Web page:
Fresh grads who want to gain financial independence upon entering the working world may have to curb their expectations or wait a few more years.
A look into the figures by Southeast Asian online shopping aggregator iPrice Group found that the average salaries of entry-level positions in the digital field in the Philippines aren’t enough to cover rent in the main central business districts of Metro Manila.
According to iPrice, the highest-paying digital-related position in the country is junior project manager, which pays an average of about P30,800 per month. It is followed by junior UI/UX designer at P30,300 and junior software engineer at P25,300. Rounding out the top five is junior front-end developer at P24,300 and junior software developer at P23,400.
Moving further down, positions like junior community manager (or social media manager), junior data analyst, and junior digital marketing specialist can earn somewhere above P20,000 monthly.
Meanwhile, junior IT technician and junior graphic designer are reportedly the lowest-paying positions, with both earning only around P15,000 per month.
The study does however note that the wages are still above the country’s monthly minimum wage, applying the standard of a five-day workweek. But that doesn’t mean those employed under these positions can afford to rent their own space.
Citing data from cost of living database Numbeo, iPrice found that the average monthly rent for a one-bedroom apartment in Makati, Pasig, Taguig, Quezon City, and Manila, the five major central business districts, is around P32,500. This means that even the highest-paying digital-related position, junior project manager, cannot afford rent even with full month’s wages. And this is, of course, rent alone – food and utilities have yet to be factored in.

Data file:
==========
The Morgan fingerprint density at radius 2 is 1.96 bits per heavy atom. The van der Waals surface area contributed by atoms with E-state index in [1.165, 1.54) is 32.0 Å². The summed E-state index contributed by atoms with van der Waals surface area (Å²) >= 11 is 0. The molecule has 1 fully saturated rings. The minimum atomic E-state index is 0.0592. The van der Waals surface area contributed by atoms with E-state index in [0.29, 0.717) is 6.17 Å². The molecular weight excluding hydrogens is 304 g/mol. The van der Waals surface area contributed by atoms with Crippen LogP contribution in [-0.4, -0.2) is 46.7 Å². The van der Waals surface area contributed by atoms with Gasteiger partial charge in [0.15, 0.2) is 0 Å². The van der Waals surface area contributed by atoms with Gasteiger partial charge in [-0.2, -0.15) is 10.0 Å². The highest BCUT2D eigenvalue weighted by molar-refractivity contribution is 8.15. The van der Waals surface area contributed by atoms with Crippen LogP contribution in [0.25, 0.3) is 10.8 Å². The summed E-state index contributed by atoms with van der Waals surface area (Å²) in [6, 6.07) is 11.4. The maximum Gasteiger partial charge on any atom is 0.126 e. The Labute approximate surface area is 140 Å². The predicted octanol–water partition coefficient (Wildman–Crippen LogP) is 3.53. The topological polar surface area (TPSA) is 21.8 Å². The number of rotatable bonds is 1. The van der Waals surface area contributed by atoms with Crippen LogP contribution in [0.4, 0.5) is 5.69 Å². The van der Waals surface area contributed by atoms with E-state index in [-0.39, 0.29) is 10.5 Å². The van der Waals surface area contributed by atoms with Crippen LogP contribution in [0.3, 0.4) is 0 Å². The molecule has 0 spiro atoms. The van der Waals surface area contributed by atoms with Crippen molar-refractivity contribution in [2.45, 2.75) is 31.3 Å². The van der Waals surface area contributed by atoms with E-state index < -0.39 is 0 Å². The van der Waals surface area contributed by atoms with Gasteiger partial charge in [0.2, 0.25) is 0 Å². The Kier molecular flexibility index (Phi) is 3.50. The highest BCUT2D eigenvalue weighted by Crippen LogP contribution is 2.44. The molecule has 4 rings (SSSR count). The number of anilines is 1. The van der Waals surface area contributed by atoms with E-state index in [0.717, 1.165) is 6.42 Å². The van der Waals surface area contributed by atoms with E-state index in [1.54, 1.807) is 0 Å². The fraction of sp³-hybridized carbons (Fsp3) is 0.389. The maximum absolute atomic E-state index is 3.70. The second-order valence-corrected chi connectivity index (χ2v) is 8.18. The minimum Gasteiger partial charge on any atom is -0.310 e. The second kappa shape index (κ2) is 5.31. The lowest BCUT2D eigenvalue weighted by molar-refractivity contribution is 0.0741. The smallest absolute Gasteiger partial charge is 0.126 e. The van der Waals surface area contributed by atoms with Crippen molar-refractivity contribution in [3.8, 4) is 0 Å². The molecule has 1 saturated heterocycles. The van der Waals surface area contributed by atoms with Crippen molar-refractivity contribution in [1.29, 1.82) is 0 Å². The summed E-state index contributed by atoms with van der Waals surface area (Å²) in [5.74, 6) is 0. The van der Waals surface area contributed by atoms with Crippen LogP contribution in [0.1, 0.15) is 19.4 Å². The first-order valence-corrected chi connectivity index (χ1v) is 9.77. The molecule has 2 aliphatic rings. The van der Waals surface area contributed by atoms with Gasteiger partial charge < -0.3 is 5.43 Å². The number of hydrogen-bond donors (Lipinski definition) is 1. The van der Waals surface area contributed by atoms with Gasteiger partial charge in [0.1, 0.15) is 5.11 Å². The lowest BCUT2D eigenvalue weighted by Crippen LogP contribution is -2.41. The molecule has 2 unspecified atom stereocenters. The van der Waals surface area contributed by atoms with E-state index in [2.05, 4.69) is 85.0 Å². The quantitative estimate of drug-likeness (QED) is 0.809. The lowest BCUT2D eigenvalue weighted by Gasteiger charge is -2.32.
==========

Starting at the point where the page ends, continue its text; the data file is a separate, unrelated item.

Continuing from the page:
But it’s also worth noting that data from Numbeo is crowdsourced, meaning anyone can access and edit what is written on the website.
“This is a bleak revelation for the Filipino entry-levels, especially since we’re already talking about the highest-paid jobs that are best suited for them,” commented iPrice. “This is perhaps partly why many Filipinos don’t leave their parents’ homes until they get married.”
iPrice additionally curated the five essential appliances most apartment or condo owners start with: refrigerator, electric fan, stove, cooker, and vacuum cleaners. Based on their findings, the cheapest among the appliances would cost an average of P9,800. And purchasing all five basic essentials would total to about 65% of a month’s salary of the lowest entry-level job.
“If Filipino entry-level workers aspire to live independently at an early age like some of their Asian peers in Singapore or Malaysia, then it may be very difficult or even uncomfortable,” added iPrice.
iPrice is a shopping companion operating in Malaysia, Singapore, Indonesia, Thailand, Philippines, Vietnam, and Hong Kong. The company compares and catalogs over seven billion e-commerce offers from more than eight million online sellers. – Rappler.com